Twenty years ago, I (and millions of others) read Robert Harris' alternate history, The Fatherland, in which Hitler wins the war. Decades later, when most of what I read at that time has slipped from my memory, that I still remember the novel. That means it really made an impact.
What did I expect from this book, then? Much more than I got.
On the back cover, Harris is called "The Master of the intelligent thriller." Fine--but note: this is NOT a thriller. It's actually...not much of anything, except, perhaps, a vehicle to provide us an inside look on what became--a few years later, and for evermore--THE infamous example of timid, frightened bow-and-scrape obsequious behaviour toward a nationalistic bully. In a word, "appeasement."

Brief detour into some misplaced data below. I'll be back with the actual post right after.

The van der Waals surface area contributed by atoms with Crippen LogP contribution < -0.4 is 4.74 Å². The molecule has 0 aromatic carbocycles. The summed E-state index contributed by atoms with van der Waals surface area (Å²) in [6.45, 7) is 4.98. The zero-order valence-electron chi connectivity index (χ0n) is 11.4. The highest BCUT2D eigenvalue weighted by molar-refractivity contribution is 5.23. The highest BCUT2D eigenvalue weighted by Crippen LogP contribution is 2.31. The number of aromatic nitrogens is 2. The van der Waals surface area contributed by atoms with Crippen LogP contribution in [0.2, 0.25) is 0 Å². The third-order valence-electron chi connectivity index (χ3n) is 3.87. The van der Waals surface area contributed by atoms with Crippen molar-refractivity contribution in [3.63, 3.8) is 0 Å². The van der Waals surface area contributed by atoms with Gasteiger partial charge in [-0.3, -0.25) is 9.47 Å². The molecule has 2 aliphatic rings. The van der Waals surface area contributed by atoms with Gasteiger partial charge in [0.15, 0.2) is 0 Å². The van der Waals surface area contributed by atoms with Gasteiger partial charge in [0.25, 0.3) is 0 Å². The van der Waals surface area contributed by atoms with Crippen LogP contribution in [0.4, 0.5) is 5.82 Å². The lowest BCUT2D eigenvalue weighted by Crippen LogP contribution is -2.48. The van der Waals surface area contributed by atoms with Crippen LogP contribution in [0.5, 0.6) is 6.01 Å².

So, some of the scenes here, of rapturous, cheering crowds--both in England AND in Germany--lauding the man fated to be dismissed thereafter as a craven coward, are quite fascinating. But...are they, in fact, real? Yes, Harris has done his due diligence--It's unusual for a novel to devote a page and a half listing of research sources--dozens and dozens of titles--but there they are! It's frustrating: what's fact? What's fiction? I'll have to keep reading to get the answer.
So...why didn't Harris give us around 200 pages of convenient "Inside history"--REAL history--and let it go at that? Because the story and the make-believe characters (three or four, at least) just seem to get in the way. It's not that they alter the outcome (they can't, after all), it's just that they seem incapable of even really trying.